1873 Bank of England forgeries

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1873 Bank of England forgeries
Date 21 January – 28 February 1873 (1873-01-21 – 1873-02-28)
Location London, England
Type Bank fraud, forgery
Convicted Austin Bidwell, George Bidwell, George MacDonnell, Edwin Noyes

From 21 January to 28 February 1873, four American con-artists defrauded the Bank of England of £102,217,[1] equivalent to nearly £10 million in 2015.[2] The four men responsible for the Bank of England forgeries, brothers George and Austin Bidwell, George MacDonnell and Edwin Noyes were convicted at the Old Bailey and sentenced to life imprisonment.[1] The discovery of the crime, and the subsequent investigations and trials, received widespread attention at the time, with the London Times describing it as one of the "most skillful attempts to prey upon the complex organization of modern commerce."[3]

Background[edit]

The men responsible were already experienced fraudsters prior to the Bank of England forgeries. George Bidwell, 33 at the time of the forgeries, had been sentenced to two years imprisonment in 1865 for his part in defrauding grocers in West Virginia.[1] His brother Austin Bidwell, 25 at the time of the forgeries, was already a notorious bank forger in the United States.[4] George MacDonnell, a Harvard graduate, had previously been carrying out extensive forgery operations in New England and was incarcerated at Sing Sing where he became acquainted with the Bidwell brothers, who were also serving time there.[3]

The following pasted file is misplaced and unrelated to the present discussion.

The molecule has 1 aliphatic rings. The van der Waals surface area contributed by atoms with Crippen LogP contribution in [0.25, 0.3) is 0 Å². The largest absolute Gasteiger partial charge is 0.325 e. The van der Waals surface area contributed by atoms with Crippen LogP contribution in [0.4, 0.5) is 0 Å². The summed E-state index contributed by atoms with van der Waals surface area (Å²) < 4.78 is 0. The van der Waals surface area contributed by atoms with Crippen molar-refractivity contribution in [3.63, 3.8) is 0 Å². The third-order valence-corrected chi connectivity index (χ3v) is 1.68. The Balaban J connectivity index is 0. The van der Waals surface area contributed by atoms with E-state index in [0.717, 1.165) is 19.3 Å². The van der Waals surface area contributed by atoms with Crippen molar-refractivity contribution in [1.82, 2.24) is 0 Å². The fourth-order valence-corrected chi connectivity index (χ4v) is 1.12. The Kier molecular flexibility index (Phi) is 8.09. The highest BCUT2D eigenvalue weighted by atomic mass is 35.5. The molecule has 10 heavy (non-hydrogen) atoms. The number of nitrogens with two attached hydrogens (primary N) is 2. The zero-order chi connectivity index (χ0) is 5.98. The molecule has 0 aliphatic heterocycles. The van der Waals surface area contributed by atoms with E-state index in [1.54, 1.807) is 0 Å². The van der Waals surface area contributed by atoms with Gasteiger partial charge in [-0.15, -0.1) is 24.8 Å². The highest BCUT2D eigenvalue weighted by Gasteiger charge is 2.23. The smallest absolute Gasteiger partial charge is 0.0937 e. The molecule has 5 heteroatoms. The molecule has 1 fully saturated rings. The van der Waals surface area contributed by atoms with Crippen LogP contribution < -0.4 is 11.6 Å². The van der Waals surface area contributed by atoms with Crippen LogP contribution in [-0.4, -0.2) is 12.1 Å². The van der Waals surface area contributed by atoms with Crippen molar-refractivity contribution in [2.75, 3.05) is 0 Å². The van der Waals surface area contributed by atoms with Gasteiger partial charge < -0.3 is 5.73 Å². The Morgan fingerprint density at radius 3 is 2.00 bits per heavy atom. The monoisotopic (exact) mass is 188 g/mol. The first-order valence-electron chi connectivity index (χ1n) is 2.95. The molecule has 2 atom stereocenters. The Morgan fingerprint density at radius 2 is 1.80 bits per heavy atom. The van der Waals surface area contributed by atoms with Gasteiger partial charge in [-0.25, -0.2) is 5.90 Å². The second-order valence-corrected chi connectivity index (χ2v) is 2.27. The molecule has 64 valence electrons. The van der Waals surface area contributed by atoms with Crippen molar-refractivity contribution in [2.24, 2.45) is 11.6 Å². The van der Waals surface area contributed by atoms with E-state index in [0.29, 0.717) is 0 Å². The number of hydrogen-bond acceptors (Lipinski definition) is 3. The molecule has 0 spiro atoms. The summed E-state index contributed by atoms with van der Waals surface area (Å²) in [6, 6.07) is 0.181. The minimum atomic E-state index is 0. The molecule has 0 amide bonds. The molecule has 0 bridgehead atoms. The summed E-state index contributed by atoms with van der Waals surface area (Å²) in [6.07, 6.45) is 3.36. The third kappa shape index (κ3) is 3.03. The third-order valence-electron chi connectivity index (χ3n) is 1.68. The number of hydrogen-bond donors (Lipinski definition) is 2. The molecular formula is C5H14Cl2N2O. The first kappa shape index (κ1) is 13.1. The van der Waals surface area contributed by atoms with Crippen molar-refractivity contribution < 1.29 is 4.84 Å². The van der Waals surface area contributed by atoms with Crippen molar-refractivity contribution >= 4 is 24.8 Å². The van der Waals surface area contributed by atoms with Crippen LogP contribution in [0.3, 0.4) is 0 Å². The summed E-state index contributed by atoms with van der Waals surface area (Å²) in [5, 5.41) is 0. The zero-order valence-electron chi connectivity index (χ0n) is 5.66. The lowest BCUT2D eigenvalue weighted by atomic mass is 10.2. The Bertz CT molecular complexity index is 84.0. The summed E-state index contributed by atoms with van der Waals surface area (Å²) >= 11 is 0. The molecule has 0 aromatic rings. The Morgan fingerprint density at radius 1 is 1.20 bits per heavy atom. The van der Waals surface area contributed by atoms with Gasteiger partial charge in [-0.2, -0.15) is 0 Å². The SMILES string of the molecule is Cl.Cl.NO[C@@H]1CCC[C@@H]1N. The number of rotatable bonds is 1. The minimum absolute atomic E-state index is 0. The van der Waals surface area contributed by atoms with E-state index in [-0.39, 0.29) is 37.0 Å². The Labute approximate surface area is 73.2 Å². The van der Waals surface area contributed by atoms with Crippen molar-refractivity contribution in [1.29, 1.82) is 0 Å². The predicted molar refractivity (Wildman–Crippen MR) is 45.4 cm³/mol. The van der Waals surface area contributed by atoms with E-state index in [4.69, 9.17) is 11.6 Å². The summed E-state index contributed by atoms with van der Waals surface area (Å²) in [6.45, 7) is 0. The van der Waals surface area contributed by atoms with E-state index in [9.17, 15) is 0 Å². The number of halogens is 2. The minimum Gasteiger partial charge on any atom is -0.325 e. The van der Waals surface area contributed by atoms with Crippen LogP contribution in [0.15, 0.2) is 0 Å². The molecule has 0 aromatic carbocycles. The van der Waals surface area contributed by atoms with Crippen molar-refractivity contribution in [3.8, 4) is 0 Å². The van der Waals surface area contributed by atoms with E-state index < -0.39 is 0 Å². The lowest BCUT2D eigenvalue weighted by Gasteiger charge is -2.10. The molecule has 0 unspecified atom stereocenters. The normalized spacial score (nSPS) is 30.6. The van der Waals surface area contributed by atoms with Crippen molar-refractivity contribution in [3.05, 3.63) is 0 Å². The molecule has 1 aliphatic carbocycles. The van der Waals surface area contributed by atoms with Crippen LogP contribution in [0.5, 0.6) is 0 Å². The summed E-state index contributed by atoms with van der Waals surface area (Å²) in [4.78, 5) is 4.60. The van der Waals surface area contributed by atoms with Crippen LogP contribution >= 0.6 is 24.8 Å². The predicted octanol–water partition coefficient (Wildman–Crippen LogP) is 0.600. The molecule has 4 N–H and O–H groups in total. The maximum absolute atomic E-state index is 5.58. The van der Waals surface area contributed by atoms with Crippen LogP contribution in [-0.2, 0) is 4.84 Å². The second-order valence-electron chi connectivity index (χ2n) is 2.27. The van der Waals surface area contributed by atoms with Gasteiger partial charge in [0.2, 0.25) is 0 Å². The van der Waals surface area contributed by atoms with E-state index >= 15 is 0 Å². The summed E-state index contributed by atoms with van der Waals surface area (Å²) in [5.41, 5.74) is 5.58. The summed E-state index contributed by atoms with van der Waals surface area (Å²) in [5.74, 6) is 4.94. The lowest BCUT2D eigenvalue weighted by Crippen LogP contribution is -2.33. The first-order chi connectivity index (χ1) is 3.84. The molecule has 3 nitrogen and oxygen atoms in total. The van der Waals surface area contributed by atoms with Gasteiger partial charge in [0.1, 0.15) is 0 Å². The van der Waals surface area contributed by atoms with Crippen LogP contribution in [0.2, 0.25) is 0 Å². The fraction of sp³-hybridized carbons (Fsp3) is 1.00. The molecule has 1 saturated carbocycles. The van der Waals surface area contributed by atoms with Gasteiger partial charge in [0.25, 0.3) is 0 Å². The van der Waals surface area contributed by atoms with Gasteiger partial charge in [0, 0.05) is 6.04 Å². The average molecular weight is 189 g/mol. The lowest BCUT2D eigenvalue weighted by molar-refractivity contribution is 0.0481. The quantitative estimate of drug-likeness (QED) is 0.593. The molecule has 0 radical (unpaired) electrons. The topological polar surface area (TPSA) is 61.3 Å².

After their release, the Bidwell brothers and MacDonnell began carrying out various forgery operations. Using forged letters of credit, the three men defrauded banks across the United States and Europe.[1][3][4] After a forgery campaign in Brazil, the three men headed over to England in 1872 to begin their scheme to defraud the Bank of England.[1][3] George Bidwell contacted Edwin Noyes in New York, who joined the group in London for the scam.[1]

Crime[edit]

An 1873 bill of exchange, England.

The scam began with Austin Bidwell setting up a deposit account with a branch of the Bank of England under the pretense of opening a pullman car manufacturing business in the region, so as not to raise suspicion of his large financial transactions.[4] For months prior to the fraud, Bidwell behaved as an ordinary customer, depositing genuine bills that had been secured by George Bidwell and MacDonnell into the account.[3][4] Then from 21 January to 28 February 1873, the group forged and cashed over 94 bills of exchange worth over £100,000, which were then transferred to the Continental Bank. Noyes acted as the delivery man for the group, exchanging the funds obtained from the forged cheques for US bonds and gold.[1]

Arrests and trials[edit]

The trial of the four Americans at the Old Bailey, London.

The forgeries were discovered on 28 February 1873, when the bank contacted the alleged issuer of a banknote for the date of issue that had been omitted from the transactions the forgers had made that day.[1] Noyes was arrested the next day, while making another deposit at the Continental Bank. The remaining conspirators had fled England; MacDonnell was arrested in New York, Austin Bidwell was apprehended in Havana, Cuba, and George Bidwell was arrested in Edinburgh, Scotland.[1] All four men were convicted and sentenced to life imprisonment, although George Bidwell was later released in 1887 due to poor health, and Austin Bidwell was released in 1892.[1]

References[edit]

  1. ^ a b c d e f g h i j Nash, Jay Robert (2004). "Fraud". The Great Pictorial History of World Crime, Volume 2. Scarecrow Press. pp. 372, 373. ISBN 9781461712152. 
  2. ^ Booth, Nicholas (20 August 2015). "Austin Bidwell: The Victorian fraudster who shook the Bank of England with the most daring forgery the world had known". The Independent. 
  3. ^ a b c d e Swaine, Robert T. (2006). "The Great Bank of England forgery". The Cravath Firm and Its Predecessors, 1819-1947, Volume 1. The Lawbook Exchange, Ltd. pp. 274–281. ISBN 9781584777137. 
  4. ^ a b c d Wallace, Edgar (2015). "The Great Bank of England Frauds". True Crime Ultimate Collection: The Stories of Real Murders & Mysteries. e-artnow. ISBN 9788026840787. 

Further reading[edit]